(SAVANNAH, GA) – OK. Let’s be honest as northerners. Culture and the arts in Georgia? Yes.
There is more than yokels’ cruising the streets in pick-up trucks throwing empty cans of beer on the sidewalk.
Savannah, Georgia isn’t exactly a bustling metropolis, like New York, Chicago, or Toronto, but it has a world class museum known as the Jepson Center.
The Jepson is but part of a trio of Telfair Museums featuring three sites located on stately squares in the heart of Savannah’s Historic District; the Jepson Center for the Arts, opened in 2006, the Telfair Academy, and the Telfair Owens-Thomas House, which is Savannah’s most popular historic house.
A visit to all three sites will cost you $20.
The Jepson Center jumps out with modernity and light. It’s a welcoming site and inspiring. Instantly welcoming, with blasting natural light and terraced ceilings, which lay a criss -cross shadow of design below.
Designed by Moshe Safdie. Layers of light. One upon entrance upon the stairwells, into the gloom, but well lit, galleries and then out to the brilliance of the outside Moore Sculpture Terrace. Multi levels of light.
The Jepson has three levels, but lacks in permanent substance. It seems weighted toward special exhibits which, to me, work very well. It exposes the citizens, and tourists to Savannah, to a continual flash of culture. Its natural light and inviting staircase has me suckered in completely.
While visiting the Jepson there is Warhol’s In Living Colour consisting of collections from the Jordan Schnitzner collection. We are presented with 30 years of Warhol. You’ll see a whole range of Warhol works arranged under the headings of, Experimentation, Experience, Subversion, and Emotion.
Just an example of what the Jepson can drag into Savannah, the exhibition ran until May 17.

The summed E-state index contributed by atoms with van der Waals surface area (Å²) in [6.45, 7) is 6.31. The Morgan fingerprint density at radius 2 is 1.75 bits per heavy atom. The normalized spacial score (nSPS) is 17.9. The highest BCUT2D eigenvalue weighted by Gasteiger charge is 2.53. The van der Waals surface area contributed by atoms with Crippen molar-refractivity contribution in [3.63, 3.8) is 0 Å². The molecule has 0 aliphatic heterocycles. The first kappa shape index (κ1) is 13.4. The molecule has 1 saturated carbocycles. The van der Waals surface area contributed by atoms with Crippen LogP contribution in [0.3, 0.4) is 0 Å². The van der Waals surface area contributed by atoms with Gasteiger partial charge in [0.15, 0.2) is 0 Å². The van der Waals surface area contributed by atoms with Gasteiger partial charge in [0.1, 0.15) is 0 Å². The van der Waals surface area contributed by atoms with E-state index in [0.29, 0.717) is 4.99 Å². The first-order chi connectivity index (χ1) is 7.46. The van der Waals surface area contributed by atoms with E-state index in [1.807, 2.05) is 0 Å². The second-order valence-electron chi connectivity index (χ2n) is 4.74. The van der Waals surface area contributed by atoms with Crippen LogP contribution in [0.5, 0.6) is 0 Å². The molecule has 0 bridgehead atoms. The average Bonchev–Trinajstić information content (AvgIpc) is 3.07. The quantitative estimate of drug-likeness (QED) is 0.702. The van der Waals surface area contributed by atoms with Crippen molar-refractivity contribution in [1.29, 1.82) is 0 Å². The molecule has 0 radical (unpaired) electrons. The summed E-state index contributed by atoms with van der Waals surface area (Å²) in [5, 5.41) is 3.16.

From May 15 until August 30, it’s Life on the Beach, consisting of photographs by Martin Parr, who has photographed beaches throughout the world for many decades. Beaches in Argentina, Brazil, China, Spain, Italy, Latvia, Spain, the United States, Mexico, and England, to name a few.
The Jepson is the most spectacular, modern, and welcoming of the trio. Of particular interest was The Art of Diplomacy highlighting a few of Winston Churchill’s 500 paintings, one of which was purchased by Brad Pitt for $2.5 million and on loan to the Jepson.
Hungry at the Jepson?
There is a wonderful, well lit cafeteria on the second floor serving locally sourced foods categorized as Small Plates, Sandwiches, Salads, Sides, and Specials.
All said and done, the Jepson is a must.
Why bother leaving such a gem? Being so enormously contented with the Jepson it was off to the Telfair Academy.
Its main floor showcases an entertaining room, dining room, business room and, below, the kitchen. Take a step below to the Sculpture Gallery with predominately American art, from what you might refer to as lesser known artists, but very meaty and satisfying.
Really a must see in Savannah, if you have any arts in your soul.
No doubt there is great food and accommodations in Savannah, but culture too.
The Jepson and Telfair Academy rock.